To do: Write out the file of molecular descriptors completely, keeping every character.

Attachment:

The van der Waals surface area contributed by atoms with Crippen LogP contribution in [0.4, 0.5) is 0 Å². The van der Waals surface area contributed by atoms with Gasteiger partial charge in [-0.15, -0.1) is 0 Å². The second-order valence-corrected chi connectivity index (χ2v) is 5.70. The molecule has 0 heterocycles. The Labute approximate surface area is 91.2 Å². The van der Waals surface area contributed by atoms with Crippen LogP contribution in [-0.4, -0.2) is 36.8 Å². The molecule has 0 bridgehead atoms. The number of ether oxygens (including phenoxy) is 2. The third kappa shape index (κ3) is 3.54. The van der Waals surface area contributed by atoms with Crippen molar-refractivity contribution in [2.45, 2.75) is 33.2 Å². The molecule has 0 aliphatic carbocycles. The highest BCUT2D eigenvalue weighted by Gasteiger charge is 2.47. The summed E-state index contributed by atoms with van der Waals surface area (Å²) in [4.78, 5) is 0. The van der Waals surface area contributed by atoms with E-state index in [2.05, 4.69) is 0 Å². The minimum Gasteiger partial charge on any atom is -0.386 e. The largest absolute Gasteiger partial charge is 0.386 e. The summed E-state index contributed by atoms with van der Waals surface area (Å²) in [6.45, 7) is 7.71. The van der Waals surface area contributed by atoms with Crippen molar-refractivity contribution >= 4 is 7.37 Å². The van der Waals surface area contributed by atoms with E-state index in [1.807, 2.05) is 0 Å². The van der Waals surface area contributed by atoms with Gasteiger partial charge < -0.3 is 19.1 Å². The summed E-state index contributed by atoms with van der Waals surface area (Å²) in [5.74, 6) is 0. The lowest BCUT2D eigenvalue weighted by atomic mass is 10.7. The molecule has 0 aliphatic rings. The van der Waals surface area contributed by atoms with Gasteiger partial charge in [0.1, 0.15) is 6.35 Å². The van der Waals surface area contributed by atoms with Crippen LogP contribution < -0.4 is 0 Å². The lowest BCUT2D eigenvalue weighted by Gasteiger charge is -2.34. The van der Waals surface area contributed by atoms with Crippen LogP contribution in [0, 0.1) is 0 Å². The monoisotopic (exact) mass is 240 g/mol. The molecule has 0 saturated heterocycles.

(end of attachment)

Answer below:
The van der Waals surface area contributed by atoms with Crippen LogP contribution in [0.4, 0.5) is 0 Å². The van der Waals surface area contributed by atoms with Gasteiger partial charge in [-0.15, -0.1) is 0 Å². The second-order valence-corrected chi connectivity index (χ2v) is 5.70. The molecule has 0 heterocycles. The Labute approximate surface area is 91.2 Å². The van der Waals surface area contributed by atoms with Crippen LogP contribution in [-0.4, -0.2) is 36.8 Å². The molecule has 0 bridgehead atoms. The number of ether oxygens (including phenoxy) is 2. The third kappa shape index (κ3) is 3.54. The van der Waals surface area contributed by atoms with Crippen molar-refractivity contribution in [2.45, 2.75) is 33.2 Å². The molecule has 0 aliphatic carbocycles. The highest BCUT2D eigenvalue weighted by Gasteiger charge is 2.47. The summed E-state index contributed by atoms with van der Waals surface area (Å²) in [4.78, 5) is 0. The van der Waals surface area contributed by atoms with E-state index in [2.05, 4.69) is 0 Å². The minimum Gasteiger partial charge on any atom is -0.386 e. The largest absolute Gasteiger partial charge is 0.386 e. The summed E-state index contributed by atoms with van der Waals surface area (Å²) in [6.45, 7) is 7.71. The van der Waals surface area contributed by atoms with Crippen molar-refractivity contribution >= 4 is 7.37 Å². The van der Waals surface area contributed by atoms with E-state index in [1.807, 2.05) is 0 Å². The van der Waals surface area contributed by atoms with Gasteiger partial charge < -0.3 is 19.1 Å². The summed E-state index contributed by atoms with van der Waals surface area (Å²) in [5.74, 6) is 0. The lowest BCUT2D eigenvalue weighted by atomic mass is 10.7. The molecule has 0 aliphatic rings. The van der Waals surface area contributed by atoms with Gasteiger partial charge in [0.1, 0.15) is 6.35 Å². The van der Waals surface area contributed by atoms with Crippen LogP contribution < -0.4 is 0 Å². The lowest BCUT2D eigenvalue weighted by Gasteiger charge is -2.34. The van der Waals surface area contributed by atoms with Crippen LogP contribution in [0, 0.1) is 0 Å². The monoisotopic (exact) mass is 240 g/mol. The molecule has 0 saturated heterocycles.